More or less. Your list of expenses is not complete and repair/maintenance expenses can vary wildly. You'll also depreciate the house (not the land), so with your current numbers you could be running a loss for tax purposes which can offset income tax on other income and basically act as a discount to your cost of equity, so instead of paying $412-91 for $412 of equity each month it could be a bit less. This depreciation will be recaptured if you ever sell.

Does it make sense for me to keep the house (I would get decent value the price now is 10% more than my purchase price)

Probably not. Unless you have confidence the housing market in that area will continue to grow and you can comfortably afford to cover rental losses (periods of vacancy, major repairs, etc.). I have properties that generate paper losses (profit if not for depreciation) that are great investments, but your rent to price ratio is not appealing given management fees/HOA/taxes.

If you're willing to give it a go, you can rent it for a couple years and then sell without losing your primary home sale capital gains exclusion. Personally, I have funds on hand to cover a zero-income scenario for 6-8 months (all tenants stop paying rent, job income goes away). That might be overly cautious on my part, but the point is that if you aren't sufficiently liquid then it's not an experiment worth trying.

If you're intending to buy in your new area in addition to a down payment you'll need sufficient income to qualify for a new mortgage. The banks will not consider your potential rental income in their debt to income ratio calculation. After a couple of years of renting they will start counting a percentage of your rental income.

If I change to 15-year loan, that will decrease my interest share of the mortgage and my equity will build quickly. Will it make sense then?

At 3.5% you aren't likely to get a significantly lower rate at 15-years, and it would drive your cash flow further into the red. I don't see this as an option.


Without knowing your financial goals, income, other assets, etc, I can't make a recommendation. For example, do you have a sufficient emergency fund to cover both the expenses for this home and your new one should you lose your tenant and/or your job?

However, one part of the calculation you did not mention is tenant turnover. Does your projected rent include the possibility of vacancy between tenants?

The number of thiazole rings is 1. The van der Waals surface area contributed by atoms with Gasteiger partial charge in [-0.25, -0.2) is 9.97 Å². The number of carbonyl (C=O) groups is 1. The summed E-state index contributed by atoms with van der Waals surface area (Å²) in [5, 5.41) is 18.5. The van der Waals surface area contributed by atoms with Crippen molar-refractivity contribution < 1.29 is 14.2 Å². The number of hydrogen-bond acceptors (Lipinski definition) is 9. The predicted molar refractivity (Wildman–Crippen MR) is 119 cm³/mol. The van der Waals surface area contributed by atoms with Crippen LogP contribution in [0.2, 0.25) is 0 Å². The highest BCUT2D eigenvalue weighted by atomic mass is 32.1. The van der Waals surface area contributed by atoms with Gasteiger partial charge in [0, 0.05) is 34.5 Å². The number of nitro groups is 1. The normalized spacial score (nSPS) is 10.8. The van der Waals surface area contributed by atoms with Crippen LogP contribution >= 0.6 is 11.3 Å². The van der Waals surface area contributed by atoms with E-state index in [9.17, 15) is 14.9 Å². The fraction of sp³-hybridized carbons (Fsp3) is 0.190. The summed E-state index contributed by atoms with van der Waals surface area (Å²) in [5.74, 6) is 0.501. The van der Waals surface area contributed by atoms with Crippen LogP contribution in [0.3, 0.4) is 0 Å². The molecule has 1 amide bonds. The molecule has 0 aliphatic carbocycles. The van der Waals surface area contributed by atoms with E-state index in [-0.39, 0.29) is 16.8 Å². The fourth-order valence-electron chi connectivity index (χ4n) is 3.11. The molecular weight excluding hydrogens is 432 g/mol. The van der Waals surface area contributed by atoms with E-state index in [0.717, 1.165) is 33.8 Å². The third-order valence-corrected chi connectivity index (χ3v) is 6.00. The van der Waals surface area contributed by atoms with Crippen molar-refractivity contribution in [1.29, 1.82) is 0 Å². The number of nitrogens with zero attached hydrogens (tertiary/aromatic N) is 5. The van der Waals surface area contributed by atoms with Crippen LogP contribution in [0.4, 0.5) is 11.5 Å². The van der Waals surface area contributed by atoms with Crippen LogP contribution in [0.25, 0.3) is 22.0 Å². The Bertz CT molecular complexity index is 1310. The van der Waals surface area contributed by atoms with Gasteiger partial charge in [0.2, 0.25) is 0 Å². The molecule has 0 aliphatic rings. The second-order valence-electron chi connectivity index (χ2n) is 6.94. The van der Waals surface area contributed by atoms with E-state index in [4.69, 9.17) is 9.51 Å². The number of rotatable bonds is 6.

• 1
    Thank you. I did not take tenant turnover into consideration. At this point, I do not have an idea about how the tenant turnover is. I would not buy a new home immediately because property prices are very high where I am moving to (SF bay area). Oct 3, 2019 at 18:35
  • I also live in the Bay Area so I understand. Do you plan to eventually move back? Were you planning to sell the rental in a few years to help pay for a home here? Oct 3, 2019 at 19:25
  • I won't move back to my current place (Portland) but might move to other city after few years in SF bay area. Oct 3, 2019 at 20:30
  • If you plan to sell in a few years when you move to the next city, note that you may have depreciation recapture when you sell. In addition, the capital gains exemption only applies if you have lived in the home for 2 out of the last 5 years. Oct 4, 2019 at 15:22

The only way to see the full picture is to create a spreadsheet with two sides:

  1. On the first side, map your income from the investment property over the years, including everything down to potential vacancies, repairs costs, and closing costs
  2. On the other side, map how much you'd make by selling the house at a given point of time and investing the remainder into an index fund

If the index fund side wins, sell the house. If it doesn't keep it. Of course, there's an element of uncertainty as to how well the stock market would perform vs. how well real estate in Oregon would perform, so this might come down to your personal evaluation and willingness to take risks.

  • The index fund won't win right now, at the top of a long running bull market with nowhere to go but down. The same could be said of property value, though. Oct 5, 2019 at 23:35
  • @Harper both real estate and index funds should be considered long term investments, even in a bear market Oct 6, 2019 at 0:50
  • Alright, but if you buy at the top of the bear market, I can't promise not to laugh... Granted you could be "out of the frying pan into the fire" in some real estate markets... Oct 6, 2019 at 1:06
  • @Harper there's way to make money if you're confident the market is going down :) I don't think it's necessarily safe to bet that there will be a stock crash in the near future. Oct 6, 2019 at 1:30